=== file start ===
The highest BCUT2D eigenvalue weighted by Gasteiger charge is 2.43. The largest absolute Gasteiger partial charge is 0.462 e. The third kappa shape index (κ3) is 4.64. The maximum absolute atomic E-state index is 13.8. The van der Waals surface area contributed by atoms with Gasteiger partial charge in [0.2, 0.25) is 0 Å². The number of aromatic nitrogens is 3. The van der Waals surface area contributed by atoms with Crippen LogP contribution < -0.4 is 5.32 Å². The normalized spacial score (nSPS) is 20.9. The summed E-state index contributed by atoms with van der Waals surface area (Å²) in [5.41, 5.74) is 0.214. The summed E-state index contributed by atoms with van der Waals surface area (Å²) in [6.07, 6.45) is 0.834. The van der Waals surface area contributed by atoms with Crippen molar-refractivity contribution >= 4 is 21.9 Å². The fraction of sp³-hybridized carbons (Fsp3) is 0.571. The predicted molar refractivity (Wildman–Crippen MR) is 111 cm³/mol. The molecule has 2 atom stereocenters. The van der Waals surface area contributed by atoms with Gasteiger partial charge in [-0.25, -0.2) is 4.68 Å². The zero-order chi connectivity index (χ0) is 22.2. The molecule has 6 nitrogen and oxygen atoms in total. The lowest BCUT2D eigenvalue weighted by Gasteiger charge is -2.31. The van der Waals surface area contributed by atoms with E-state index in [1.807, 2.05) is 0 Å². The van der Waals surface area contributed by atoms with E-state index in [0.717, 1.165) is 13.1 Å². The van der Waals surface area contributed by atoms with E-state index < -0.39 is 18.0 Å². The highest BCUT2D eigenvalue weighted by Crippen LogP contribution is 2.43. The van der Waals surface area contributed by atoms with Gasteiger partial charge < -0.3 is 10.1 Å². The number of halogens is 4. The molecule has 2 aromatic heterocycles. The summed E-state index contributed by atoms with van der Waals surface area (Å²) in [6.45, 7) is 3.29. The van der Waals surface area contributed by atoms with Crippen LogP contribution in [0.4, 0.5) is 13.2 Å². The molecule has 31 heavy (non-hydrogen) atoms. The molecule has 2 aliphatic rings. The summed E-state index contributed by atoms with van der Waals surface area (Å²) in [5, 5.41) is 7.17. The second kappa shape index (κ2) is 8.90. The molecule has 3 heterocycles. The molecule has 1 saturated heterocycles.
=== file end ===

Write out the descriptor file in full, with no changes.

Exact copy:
The highest BCUT2D eigenvalue weighted by Gasteiger charge is 2.43. The largest absolute Gasteiger partial charge is 0.462 e. The third kappa shape index (κ3) is 4.64. The maximum absolute atomic E-state index is 13.8. The van der Waals surface area contributed by atoms with Gasteiger partial charge in [0.2, 0.25) is 0 Å². The number of aromatic nitrogens is 3. The van der Waals surface area contributed by atoms with Crippen LogP contribution < -0.4 is 5.32 Å². The normalized spacial score (nSPS) is 20.9. The summed E-state index contributed by atoms with van der Waals surface area (Å²) in [5.41, 5.74) is 0.214. The summed E-state index contributed by atoms with van der Waals surface area (Å²) in [6.07, 6.45) is 0.834. The van der Waals surface area contributed by atoms with Crippen molar-refractivity contribution >= 4 is 21.9 Å². The fraction of sp³-hybridized carbons (Fsp3) is 0.571. The predicted molar refractivity (Wildman–Crippen MR) is 111 cm³/mol. The molecule has 2 atom stereocenters. The van der Waals surface area contributed by atoms with Gasteiger partial charge in [-0.25, -0.2) is 4.68 Å². The zero-order chi connectivity index (χ0) is 22.2. The molecule has 6 nitrogen and oxygen atoms in total. The lowest BCUT2D eigenvalue weighted by Gasteiger charge is -2.31. The van der Waals surface area contributed by atoms with E-state index in [1.807, 2.05) is 0 Å². The van der Waals surface area contributed by atoms with E-state index in [0.717, 1.165) is 13.1 Å². The van der Waals surface area contributed by atoms with E-state index < -0.39 is 18.0 Å². The highest BCUT2D eigenvalue weighted by Crippen LogP contribution is 2.43. The van der Waals surface area contributed by atoms with Gasteiger partial charge < -0.3 is 10.1 Å². The number of halogens is 4. The molecule has 2 aromatic heterocycles. The summed E-state index contributed by atoms with van der Waals surface area (Å²) in [6.45, 7) is 3.29. The van der Waals surface area contributed by atoms with Crippen LogP contribution in [0.4, 0.5) is 13.2 Å². The molecule has 31 heavy (non-hydrogen) atoms. The molecule has 2 aliphatic rings. The summed E-state index contributed by atoms with van der Waals surface area (Å²) in [5, 5.41) is 7.17. The second kappa shape index (κ2) is 8.90. The molecule has 3 heterocycles. The molecule has 1 saturated heterocycles.